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Shadow of the Storm

This review originally appeared on rpg.net in April 2017 and was reprinted with permission in the November/December 2023 issue of Freelance Traveller.

Shadow of the Storm. Martin J. Dougherty.
Original Publication: 2013
Current availability: eBook (Amazon)

This review, the twenty-eighth in the series looks at the second novel in FFE’s new series of Traveller fiction.

About the Story

The Stormshadow is a new Solomani Confederation ship, captained by the disgraced Lieutenant Simon Crowe. Unfortunately, what was intended to be a series of trials for the Stormshadow suddenly turns into a six-jump patrol — and what should have been a simple patrol uncovers a conspiracy that might burn down the entire Solomani Rim.

Infantry assaults, political espionage, and naval battles are all part of a larger pattern that will write the future history of the Confederation … with the ill-equipped Stormshadow right at the center of them.

Genre & Style

Shadow of the Storm is naval military science fiction. Over time, it’s been one of the most popular genres for Traveller science fiction, which has generally been about military men commanding ships in space. It’s also not a surprising genre for Martin J. Dougherty, who is a professional military history writer.

As a result, the military elements of Shadow of the Storm are also strong. Dougherty depicts a believable military structure and a believable captain — one who has issues with following orders without being an (unbelievable) James T. Kirk. Dougherty also shines in his depiction of military conflicts. There’s a bit of infantry warfare, but most of the conflict in Shadow of the Storm focuses on battles between ships, and these are delightfully detailed in a way that’s both exciting and personal — particularly the book’s climatic battle.

A lot of military science fiction (and a lot of roleplaying fiction) stints on the other aspects of the book, but that’s fortunately not the case here. Shadow of the Storm is Dougherty’s third Traveller novel, following two New Era offerings: Diaspora Phoenix (2002) and Yesterday’s Hero (2006). That experience shows, because Shadow of the Storm is a well-polished book with several well-detailed and lifelike characters.

If Shadow of the Storm has a problem, it’s one that’s been unfortunately frequent among Traveller stories: the novel starts out feeling too small. Much like Fate of the Kinunir (2013), the first of the recent Traveller novels, Shadow of the Storm begins as a standard patrol with no stakes and too little tension. This picaresque patrol has some interesting points, but it takes too long to come together — which is a pity, as Shadow of the Storm is an important book with serious repercussions.

You’ll probably forget the meandering beginning by the time you hit the exciting end, however; Dougherty has written one of the stronger Traveller novels to date.

Applicability to Traveller Gameplay

Shadow of the Storm is the first Traveller novel set in the Solomani Rim, the other great setting of the Third Imperium (after the Spinward Marches). In some ways, it’s the better of the two settings, because it has a strong plotline underlying it — of an Earth crushed by the Third Imperium that’s trying to win back its independence. It’s delightful to finally see that strong story depicted in the fictional medium.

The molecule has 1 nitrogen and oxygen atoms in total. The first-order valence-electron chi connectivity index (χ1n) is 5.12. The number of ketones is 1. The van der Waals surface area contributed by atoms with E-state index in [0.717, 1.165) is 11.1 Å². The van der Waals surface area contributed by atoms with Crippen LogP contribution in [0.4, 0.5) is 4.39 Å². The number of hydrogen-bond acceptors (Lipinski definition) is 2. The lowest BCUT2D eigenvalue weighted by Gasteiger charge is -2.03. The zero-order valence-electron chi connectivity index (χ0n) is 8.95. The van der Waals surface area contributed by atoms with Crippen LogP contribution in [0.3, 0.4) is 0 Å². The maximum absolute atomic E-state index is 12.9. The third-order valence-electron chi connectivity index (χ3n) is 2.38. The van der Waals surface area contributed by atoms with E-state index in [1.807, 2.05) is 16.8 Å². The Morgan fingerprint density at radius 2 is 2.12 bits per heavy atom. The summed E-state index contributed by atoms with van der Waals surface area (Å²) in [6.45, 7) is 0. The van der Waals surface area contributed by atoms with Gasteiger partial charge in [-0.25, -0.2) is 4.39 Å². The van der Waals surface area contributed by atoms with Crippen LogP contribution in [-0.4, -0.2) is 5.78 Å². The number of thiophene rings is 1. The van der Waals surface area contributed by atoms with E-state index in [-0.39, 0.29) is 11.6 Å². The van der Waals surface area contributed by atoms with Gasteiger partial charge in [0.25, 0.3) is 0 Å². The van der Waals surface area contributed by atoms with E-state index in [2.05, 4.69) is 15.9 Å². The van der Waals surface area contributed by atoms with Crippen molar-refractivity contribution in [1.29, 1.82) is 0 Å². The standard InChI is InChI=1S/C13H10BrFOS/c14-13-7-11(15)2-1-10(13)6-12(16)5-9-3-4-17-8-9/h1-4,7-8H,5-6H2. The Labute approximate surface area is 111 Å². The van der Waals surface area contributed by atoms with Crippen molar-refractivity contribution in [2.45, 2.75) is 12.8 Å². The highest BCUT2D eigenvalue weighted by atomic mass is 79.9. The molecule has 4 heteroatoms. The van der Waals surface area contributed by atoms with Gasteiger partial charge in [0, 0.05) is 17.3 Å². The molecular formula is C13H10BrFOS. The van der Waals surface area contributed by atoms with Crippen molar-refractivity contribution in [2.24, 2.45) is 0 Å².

Unfortunately, Shadow of the Storm doesn’t do a very good job of setting up the backstory of the Rim. The conflict between the Solomani Confederation and the Third Imperium is alluded to, not spelled out. As a result, it’s a bit puzzling figuring out how the conflicts of this novel fit into the larger history of the Solomani Rim. A true fan of Traveller might put together this puzzle, but a casual reader will have problems.

With that said, Shadow of the Storm excels in its look at the internal workings of the Confederation. Its depiction of a military ship split between naval and SolSec command is superb, as is the whole feeling of paranoia and disunity that underlies the Confederation. If you want to run a campaign in the Rim, this novel is a must-read, because it’ll give you a better insight into the Confederation than anything else to date.

I’m also intrigued with the historic events being depicted in this novel, which come to a head but not a conclusion as the novel ends. They suggest a major revolt in Solomani space under the auspices of a “Sirius Rising” group, which is more great background for a Traveller game.

Hopefully Dougherty will continue on with what happens next …

Publication Notes

This was the second novel commissioned by Marc Miller following the success of the Traveller5 (2013) kickstarter.


Shadow of the Storm is a well-written novel that nicely depicts the Solomani Confederation, its services, and its politics. Though you may need some Traveller knowledge to understand everything, once you’ve got that bootstrap, it’s a great reference for Traveller play.